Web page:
Before we go any further, let me state that not all physical sickness is a direct result of sin. Though sickness came into the world because of sin, not everybody is sick because they sinned. As we know from modern science and medicine that sicknesses are caused by germs, bacteria, and viruses. There are also genetic and environmental factors that can play a role in sickness. People may also be afflicted with sickness so they glory of God can be revealed (John 9:1-3).  However, all of us are sick with the sickness of sin. God has sent us the cure for our sin sickness when His Son, the Lord Jesus Christ came to earth to pay the penalty for our sins on the cross. Once we accept Christ as Savior, we come into relationship with God. The best way to get to know God is through His Word. Though we may not be able to avoid all germs, bacteria, and viruses, we can avoid major problems if we study the Word of God. For example, if we study what the Word says about sex outside of marriage, gluttony, drunkenness, etc., we can avoid health problems that are associated with such sins. What does the Bible say about God’s Word and our spiritual and physical health?

“Bless the Lord, O my soul; And all that is within me, bless His holy name! Bless the Lord, O my soul, And forget not all His benefits: Who forgives all your iniquities, Who heals all your diseases, Who redeems your life from destruction, Who crowns you with lovingkindness and tender mercies, Who satisfies your mouth with good things, so that your youth is renewed like the eagle’s.” (Psalm 103:1-5, NKJV).

“He sent His word and healed them, and delivered them from their destructions.” (Psalm 107:20, NKJV).

“In all your ways acknowledge Him, and He shall direct your paths. Do not be wise in your own eyes; fear the Lord and depart from evil. It will be health to your flesh, and strength to your bones.” (Proverbs 3:6-8, NKJV).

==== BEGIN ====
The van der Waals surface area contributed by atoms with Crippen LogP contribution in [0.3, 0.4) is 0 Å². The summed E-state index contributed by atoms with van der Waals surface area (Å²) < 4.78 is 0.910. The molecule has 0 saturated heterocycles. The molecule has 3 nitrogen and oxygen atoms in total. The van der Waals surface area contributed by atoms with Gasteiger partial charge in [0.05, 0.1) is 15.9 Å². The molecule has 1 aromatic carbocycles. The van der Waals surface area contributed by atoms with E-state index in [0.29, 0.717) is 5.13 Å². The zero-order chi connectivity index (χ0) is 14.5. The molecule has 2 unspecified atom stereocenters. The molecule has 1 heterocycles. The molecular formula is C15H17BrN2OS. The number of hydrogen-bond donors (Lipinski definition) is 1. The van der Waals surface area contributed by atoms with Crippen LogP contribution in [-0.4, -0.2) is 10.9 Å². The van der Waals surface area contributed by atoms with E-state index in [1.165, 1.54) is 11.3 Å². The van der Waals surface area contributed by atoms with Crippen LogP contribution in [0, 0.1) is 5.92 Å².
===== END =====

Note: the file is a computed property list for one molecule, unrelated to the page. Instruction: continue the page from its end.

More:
“My son, give attention to my words; incline your ear to my sayings. Do not let them depart from your eyes; keep them in the midst of your heart; For they are life to those who find them, and health to all their flesh.” (Proverbs 4:20-22, NKJV).

The Hebrew word used the most to describe healing is the word Raphah (Strong’s #7495), which means to heal or restore to normal. Of course there are examples in the Old Testament of people who were healed and even raised from the dead, but we will focus on the relationship between Israel and God.

Sickness and the Spiritual Condition of Israel

Throughout the Old Testament, especially in the Prophets, Israel’s constant backsliding and rebellion towards God is compared with an incurable sickness.

“Return, you backsliding children, and I will heal your backslidings. Indeed we do come to You, for You are the Lord our God.” (Jeremiah 3:22, NKJV).

“For thus says the Lord: ‘Your affliction is incurable, your wound is severe. There is no one to plead your cause that you may be bound up; you have no healing medicines. All your lovers have forgotten you; they do not seek you; for I have wounded you with the wound of an enemy, with the chastisement of a cruel one, for the multitude of your iniquities, because your sins have increased.’” (Jeremiah 30:13-14, NKJV).

“Your injury has no healing, your wound is severe. All who hear news of you will clap their hands over you, for upon whom has not your wickedness passed continually? (Nahum 3:19, NKJV).

God’s Desire to Restore Israel

Through sending His word to the prophets, God desired for Israel to repent of their sins, just as He desires for us to repent of our sins and accept Christ.

“If My people who are called by My name will humble themselves, and pray and seek My face, and turn from their wicked ways, then I will hear from heaven, and will forgive their sin and heal their land.” (2 Chronicles 7:14, NKJV).

“’Therefore all those who devour you shall be devoured; and all your adversaries, every one of them, shall go into captivity; those who plunder you shall become plunder, and all who prey upon you I will make a prey. For I will restore health to you and heal you of your wounds, says the Lord, ‘Because they called you an outcast saying: ‘this is Zion; no one seeks her.’” (Jeremiah 30:16-17, NKJV).

The Messiah

God’s ultimate healing for the sickness of sin for Israel and all of the world was to send His Only begotten Son, the Messiah Jesus Christ into the world. The Old Testament prophets looked forward to the day of Christ because of the healing and restoration.

“Surely He has borne our griefs and carried our sorrows; yet we esteemed Him stricken, smitten by God, and afflicted. But He was wounded for our transgressions, He was bruised for our iniquities; the chastisement for our peace was upon Him, and by His stripes we are healed.” (Isaiah 53:4-5, NKJV).

“Come, and let us return to the Lord; for he has torn, but He will heal us; He has stricken, but He will bind us up. After two days He will revive us; on the third day He will raise us up, that we may live in His sight.” (Hosea 6:1-2, NKJV).